African-Americans Continue to Suffer Impacts of The Economic Recession
Listen: Bread's 2012 Hunger Report
Washington, DC, February 24, 2011
A new analysis by Bread for the World Institute shows that African-Americans continue to suffer disproportionately from hunger, poverty, unemployment, and income and education disparities when compared to the total U.S. population.
“The economic recession has left African-Americans struggling in the past couple of years,” said Rev. Derrick Boykin, northeast regional organizer for Bread for the World. “But the truth is, African-Americans had been suffering from ‘recession-like’ conditions long before the recession hit the rest of the country.”
According to the analysis, “Hunger by the Numbers in the African-American Community,” the African-American poverty rate reached 25.8 percent in 2009 (the latest full year for which data is available)—far exceeding the overall national poverty rate of 14.3 percent. In each of the 10 states with the highest poverty rates, the African-American poverty rate was significantly higher than the overall poverty rate.
Hunger and poverty are closely linked. One in four African-American households is struggling to put food on the table, compared to about one in seven of all U.S. households. These numbers would have been even higher if not for safety net programs such as the Supplemental Nutrition Assistance Program (SNAP, formerly food stamps) and the Special Supplemental Nutrition Program for Women, Infants, and Children (WIC), which helped keep food insecurity rates closer to their 2008 levels.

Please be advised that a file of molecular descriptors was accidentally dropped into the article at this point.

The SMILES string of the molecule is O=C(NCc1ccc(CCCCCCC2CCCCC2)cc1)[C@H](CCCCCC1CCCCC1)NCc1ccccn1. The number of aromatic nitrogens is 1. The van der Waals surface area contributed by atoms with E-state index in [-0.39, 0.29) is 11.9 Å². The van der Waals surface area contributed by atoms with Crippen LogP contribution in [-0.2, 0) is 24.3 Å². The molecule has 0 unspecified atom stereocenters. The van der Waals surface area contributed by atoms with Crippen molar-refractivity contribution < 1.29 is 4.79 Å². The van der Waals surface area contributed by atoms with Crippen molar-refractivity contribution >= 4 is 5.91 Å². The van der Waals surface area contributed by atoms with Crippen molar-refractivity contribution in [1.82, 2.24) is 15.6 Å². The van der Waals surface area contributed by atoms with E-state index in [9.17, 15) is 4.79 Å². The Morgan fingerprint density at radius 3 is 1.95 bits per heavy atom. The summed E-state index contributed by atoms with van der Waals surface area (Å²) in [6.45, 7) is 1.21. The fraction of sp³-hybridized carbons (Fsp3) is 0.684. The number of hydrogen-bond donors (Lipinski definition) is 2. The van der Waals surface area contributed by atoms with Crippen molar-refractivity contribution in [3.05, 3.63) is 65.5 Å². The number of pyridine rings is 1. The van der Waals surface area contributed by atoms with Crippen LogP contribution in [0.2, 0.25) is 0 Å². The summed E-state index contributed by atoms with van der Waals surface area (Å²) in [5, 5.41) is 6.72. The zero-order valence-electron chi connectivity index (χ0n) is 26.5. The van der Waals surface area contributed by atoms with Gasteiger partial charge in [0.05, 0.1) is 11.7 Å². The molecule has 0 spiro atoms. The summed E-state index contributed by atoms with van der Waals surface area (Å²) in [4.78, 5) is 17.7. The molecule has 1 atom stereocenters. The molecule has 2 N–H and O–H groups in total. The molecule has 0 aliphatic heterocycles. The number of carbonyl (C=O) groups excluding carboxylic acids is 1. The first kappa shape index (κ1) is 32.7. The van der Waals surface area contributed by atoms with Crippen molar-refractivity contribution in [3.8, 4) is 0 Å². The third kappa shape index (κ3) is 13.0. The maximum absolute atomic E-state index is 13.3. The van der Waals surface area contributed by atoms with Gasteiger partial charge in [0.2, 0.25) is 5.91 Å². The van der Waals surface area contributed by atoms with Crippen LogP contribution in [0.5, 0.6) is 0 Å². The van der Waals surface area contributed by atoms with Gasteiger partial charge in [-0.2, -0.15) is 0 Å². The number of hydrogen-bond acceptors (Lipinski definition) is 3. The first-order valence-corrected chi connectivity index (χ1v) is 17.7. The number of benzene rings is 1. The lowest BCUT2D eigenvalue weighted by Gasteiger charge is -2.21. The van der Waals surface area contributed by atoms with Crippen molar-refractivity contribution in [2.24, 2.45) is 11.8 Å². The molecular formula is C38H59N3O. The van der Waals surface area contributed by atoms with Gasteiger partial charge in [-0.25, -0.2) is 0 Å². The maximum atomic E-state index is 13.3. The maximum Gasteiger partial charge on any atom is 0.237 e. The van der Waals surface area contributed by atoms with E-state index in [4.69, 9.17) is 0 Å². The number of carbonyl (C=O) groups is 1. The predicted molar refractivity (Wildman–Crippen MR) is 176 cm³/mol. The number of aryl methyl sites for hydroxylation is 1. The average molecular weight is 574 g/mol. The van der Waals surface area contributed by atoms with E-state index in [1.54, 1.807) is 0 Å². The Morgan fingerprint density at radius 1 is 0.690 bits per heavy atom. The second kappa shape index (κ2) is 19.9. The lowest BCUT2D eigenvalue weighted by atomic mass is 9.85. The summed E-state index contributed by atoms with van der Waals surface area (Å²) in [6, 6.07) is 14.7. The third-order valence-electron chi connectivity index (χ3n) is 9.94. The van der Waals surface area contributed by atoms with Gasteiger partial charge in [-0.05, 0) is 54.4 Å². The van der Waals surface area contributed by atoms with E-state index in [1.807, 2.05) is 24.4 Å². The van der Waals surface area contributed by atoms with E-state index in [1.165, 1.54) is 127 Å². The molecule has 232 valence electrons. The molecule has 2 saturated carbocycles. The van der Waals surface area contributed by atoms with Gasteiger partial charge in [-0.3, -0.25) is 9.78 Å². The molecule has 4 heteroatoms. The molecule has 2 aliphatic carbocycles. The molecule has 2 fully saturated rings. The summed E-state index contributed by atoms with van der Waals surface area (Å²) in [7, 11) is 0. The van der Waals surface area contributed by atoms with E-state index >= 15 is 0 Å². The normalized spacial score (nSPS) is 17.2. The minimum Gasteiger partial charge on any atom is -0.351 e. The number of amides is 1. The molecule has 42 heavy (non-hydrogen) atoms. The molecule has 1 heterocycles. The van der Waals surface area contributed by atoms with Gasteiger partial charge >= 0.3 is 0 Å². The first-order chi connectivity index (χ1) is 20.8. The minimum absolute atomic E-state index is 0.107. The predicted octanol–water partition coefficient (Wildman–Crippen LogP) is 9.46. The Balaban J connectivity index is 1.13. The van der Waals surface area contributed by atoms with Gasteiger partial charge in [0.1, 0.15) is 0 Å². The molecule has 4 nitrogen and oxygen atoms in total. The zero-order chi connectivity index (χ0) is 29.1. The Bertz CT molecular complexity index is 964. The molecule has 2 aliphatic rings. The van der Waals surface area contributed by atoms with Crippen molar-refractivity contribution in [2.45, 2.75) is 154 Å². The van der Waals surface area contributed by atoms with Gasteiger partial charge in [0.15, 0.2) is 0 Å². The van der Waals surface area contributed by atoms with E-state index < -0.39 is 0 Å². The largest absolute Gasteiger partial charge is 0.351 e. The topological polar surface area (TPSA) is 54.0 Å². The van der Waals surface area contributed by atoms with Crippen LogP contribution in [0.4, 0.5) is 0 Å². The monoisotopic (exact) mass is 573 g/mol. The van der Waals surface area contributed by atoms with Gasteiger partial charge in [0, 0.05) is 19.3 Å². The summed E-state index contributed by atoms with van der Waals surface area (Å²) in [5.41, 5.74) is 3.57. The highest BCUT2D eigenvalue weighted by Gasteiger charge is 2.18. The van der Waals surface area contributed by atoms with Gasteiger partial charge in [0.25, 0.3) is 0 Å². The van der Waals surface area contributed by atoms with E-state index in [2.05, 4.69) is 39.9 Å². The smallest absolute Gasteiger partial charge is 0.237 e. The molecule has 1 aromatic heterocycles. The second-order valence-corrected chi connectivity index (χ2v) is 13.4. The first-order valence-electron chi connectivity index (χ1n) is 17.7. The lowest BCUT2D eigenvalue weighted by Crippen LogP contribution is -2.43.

“So many more people would have gone hungry last year if not for safety net programs that helped them make ends meet,” said Boykin. “It is both unfortunate and alarming that the very programs which support our most vulnerable people are the ones on the chopping block in congressional budget discussions.”
Rev. Derrick Boykin appeared on the Michael Eric Dyson show to discuss the new report. Listen »
Although African-Americans are about 12.4 percent of the U.S. population, they make up about 19.6 percent of WIC participants and 22.5 percent of SNAP participants. In fact, 90 percent of African-American children will receive SNAP benefits at some point before age 20, compared to 49 percent of all U.S. children. Despite these startling figures, anti-hunger and anti-poverty programs are a modest portion of the U.S. federal budget (14 percent last year).
The analysis also examines economic factors contributing to the disparities between African-Americans and the U.S. population as a whole.
Bread for the World is a collective Christian voice urging our nation's decision makers to end hunger at home and abroad.
Kristen Y. Archer, Acting Manager for Media Relations, 202-688-1118